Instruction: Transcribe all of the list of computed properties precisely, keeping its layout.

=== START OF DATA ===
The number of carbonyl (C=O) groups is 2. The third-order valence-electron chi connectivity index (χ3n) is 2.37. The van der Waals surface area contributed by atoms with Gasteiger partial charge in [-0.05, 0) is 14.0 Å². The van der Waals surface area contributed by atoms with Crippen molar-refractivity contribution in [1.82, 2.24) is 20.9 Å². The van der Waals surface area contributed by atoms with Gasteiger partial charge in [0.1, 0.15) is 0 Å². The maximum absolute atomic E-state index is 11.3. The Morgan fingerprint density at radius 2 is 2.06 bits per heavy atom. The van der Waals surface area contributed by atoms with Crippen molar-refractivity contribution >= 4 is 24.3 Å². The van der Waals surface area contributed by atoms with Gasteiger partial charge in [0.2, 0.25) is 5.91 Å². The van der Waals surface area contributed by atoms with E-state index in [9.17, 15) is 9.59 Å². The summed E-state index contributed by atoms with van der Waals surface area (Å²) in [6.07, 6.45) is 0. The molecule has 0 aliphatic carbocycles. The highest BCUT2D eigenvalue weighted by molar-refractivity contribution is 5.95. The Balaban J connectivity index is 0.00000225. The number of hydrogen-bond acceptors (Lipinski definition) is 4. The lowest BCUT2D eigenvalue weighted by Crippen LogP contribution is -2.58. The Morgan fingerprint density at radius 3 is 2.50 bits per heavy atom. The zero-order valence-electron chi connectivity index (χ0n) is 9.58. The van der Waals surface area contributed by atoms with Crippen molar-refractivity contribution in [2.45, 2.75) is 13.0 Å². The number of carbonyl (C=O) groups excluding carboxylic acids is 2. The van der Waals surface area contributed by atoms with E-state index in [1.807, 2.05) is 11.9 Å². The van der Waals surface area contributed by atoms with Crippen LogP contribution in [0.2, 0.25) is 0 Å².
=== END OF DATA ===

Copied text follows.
The number of carbonyl (C=O) groups is 2. The third-order valence-electron chi connectivity index (χ3n) is 2.37. The van der Waals surface area contributed by atoms with Gasteiger partial charge in [-0.05, 0) is 14.0 Å². The van der Waals surface area contributed by atoms with Crippen molar-refractivity contribution in [1.82, 2.24) is 20.9 Å². The van der Waals surface area contributed by atoms with Gasteiger partial charge in [0.1, 0.15) is 0 Å². The maximum absolute atomic E-state index is 11.3. The Morgan fingerprint density at radius 2 is 2.06 bits per heavy atom. The van der Waals surface area contributed by atoms with Crippen molar-refractivity contribution >= 4 is 24.3 Å². The van der Waals surface area contributed by atoms with Gasteiger partial charge in [0.2, 0.25) is 5.91 Å². The van der Waals surface area contributed by atoms with E-state index in [9.17, 15) is 9.59 Å². The summed E-state index contributed by atoms with van der Waals surface area (Å²) in [6.07, 6.45) is 0. The molecule has 0 aliphatic carbocycles. The highest BCUT2D eigenvalue weighted by molar-refractivity contribution is 5.95. The Balaban J connectivity index is 0.00000225. The number of hydrogen-bond acceptors (Lipinski definition) is 4. The lowest BCUT2D eigenvalue weighted by Crippen LogP contribution is -2.58. The Morgan fingerprint density at radius 3 is 2.50 bits per heavy atom. The zero-order valence-electron chi connectivity index (χ0n) is 9.58. The van der Waals surface area contributed by atoms with Crippen molar-refractivity contribution in [2.45, 2.75) is 13.0 Å². The number of carbonyl (C=O) groups excluding carboxylic acids is 2. The van der Waals surface area contributed by atoms with E-state index in [1.807, 2.05) is 11.9 Å². The van der Waals surface area contributed by atoms with Crippen LogP contribution in [0.2, 0.25) is 0 Å².